At least 25 people have died in various rain-related incidents, while large parts of the city remain submerged underwater
At least 25 residents of Karachi died in various rain-related incidents over the past two days following record-setting monsoon rains that have swept over Sindh and raised significant questions over the government’s ability to provide emergency relief.
Officials of the Pakistan Meteorological Department have said that the ongoing rainfall has shattered 89-year-old records for the Sindh capital. Talking to Reuters, an official said that around 484mm of rain had been recorded in the city thus far this month, which is the highest level recorded since the city started maintaining data in 1931. By Friday afternoon, this number had exceeded 500mm in various parts of the metropolis.
According to the Met Department, Karachi received 223.5mm of rain in just 12 hours on Thursday, the highest amount of rain ever recorded in the city in one day. The previous 24-hour record was on July 26, 1967, when 211.3mm was recorded.
Due to the inundated roads—which left many people stranded at their offices—Chief Minister Murad Ali Shah on Thursday night announced a public holiday for today (Friday) directing all government, semi-government and private institutions to remain shut in Karachi as part of a “rain emergency.”
According to a police official, at least 25 people have died due to the rains thus far, including due to electrocutions, drowning, road accidents, and wall collapses.
The Pakistan Navy, in a statement, said that it had recovered the bodies of two persons during its relief efforts. It said that it had deployed emergency response teams to aid the civil administration, adding 55 people trapped in flooded areas had been evacuated to safe locations.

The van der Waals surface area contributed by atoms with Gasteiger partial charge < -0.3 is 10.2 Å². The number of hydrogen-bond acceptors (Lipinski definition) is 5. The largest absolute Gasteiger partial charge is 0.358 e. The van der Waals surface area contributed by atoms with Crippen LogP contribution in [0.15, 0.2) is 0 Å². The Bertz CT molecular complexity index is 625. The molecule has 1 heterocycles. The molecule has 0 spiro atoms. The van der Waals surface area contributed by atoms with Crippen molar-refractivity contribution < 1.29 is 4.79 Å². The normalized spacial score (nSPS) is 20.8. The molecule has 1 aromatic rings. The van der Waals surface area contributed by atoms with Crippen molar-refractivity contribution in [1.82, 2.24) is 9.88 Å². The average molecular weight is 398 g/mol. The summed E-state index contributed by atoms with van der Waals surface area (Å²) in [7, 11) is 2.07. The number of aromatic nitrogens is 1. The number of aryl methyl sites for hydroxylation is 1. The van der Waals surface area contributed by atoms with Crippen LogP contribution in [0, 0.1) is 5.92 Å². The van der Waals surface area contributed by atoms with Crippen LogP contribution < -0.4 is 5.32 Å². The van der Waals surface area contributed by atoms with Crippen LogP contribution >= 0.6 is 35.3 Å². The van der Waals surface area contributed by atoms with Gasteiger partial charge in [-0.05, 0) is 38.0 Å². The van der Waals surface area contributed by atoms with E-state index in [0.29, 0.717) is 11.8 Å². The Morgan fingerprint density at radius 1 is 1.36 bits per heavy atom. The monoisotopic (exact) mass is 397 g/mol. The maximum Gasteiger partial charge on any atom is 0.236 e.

The flooding has affected cellphone services, and left large parts of the city with no electricity. In a message on Twitter, Karachi Electric said that power had been suspended in several areas as a precautionary measure. “Power shutdown in effect for public safety as streets, houses and buildings flooded. In this crisis please be prepared for prolonged shutdowns as power restoration is dependent on water receding,” it added.
Prime Minister Imran Khan phoned Chief Minister Shah and offered help for the victims of rains in Karachi, Planning Minister Asad Umar said on Thursday. “The prime minister has talked to the Sindh chief minister and assured him of all-out help from the center and its institutions to the Sindh government. Whatever help is sought will be provided on emergency basis,” he posted on Twitter.
Shah, in a statement, admitted the incessant, heavy downpour had caused a “disastrous situation” in Karachi. He said residents had been stranded due to river embankments overflowing and directed authorities to ensure they were rescued. Schools areas with heavy flooding should be vacated so stranded residents can be housed in them, he added.
Amid mounting criticism of the Sindh government’s response, he also sought to deny the impression that “the city has been left helpless.” He said the government was working nonstop to help those affected by the disaster, adding the accumulated water could not be drained unless there was a break in the rain.
Sindh Governor Imran Ismail also termed the situation “unusual and abnormal,” and said he had briefed the prime minister on the crisis.
The armed forces have set up flood control rooms in Karachi and Malir to assist citizens during the ongoing rain emergency, read a statement issued by the Inter-Services Public Relations. It said that a medical camp has been set up at the district center of Gulberg, Liaquatabad and New Karachi to provide medical care and noted that several sites had been cleared of water, while meals had been provided to 10,000 people.
More to come
Chief Meteorological Officer Sardar Sarfraz has predicted more showers today, adding that moderate spells of rain are likely through the afternoon. He has also warned that a second spell of rains is likely to commence from tonight and last through Saturday afternoon.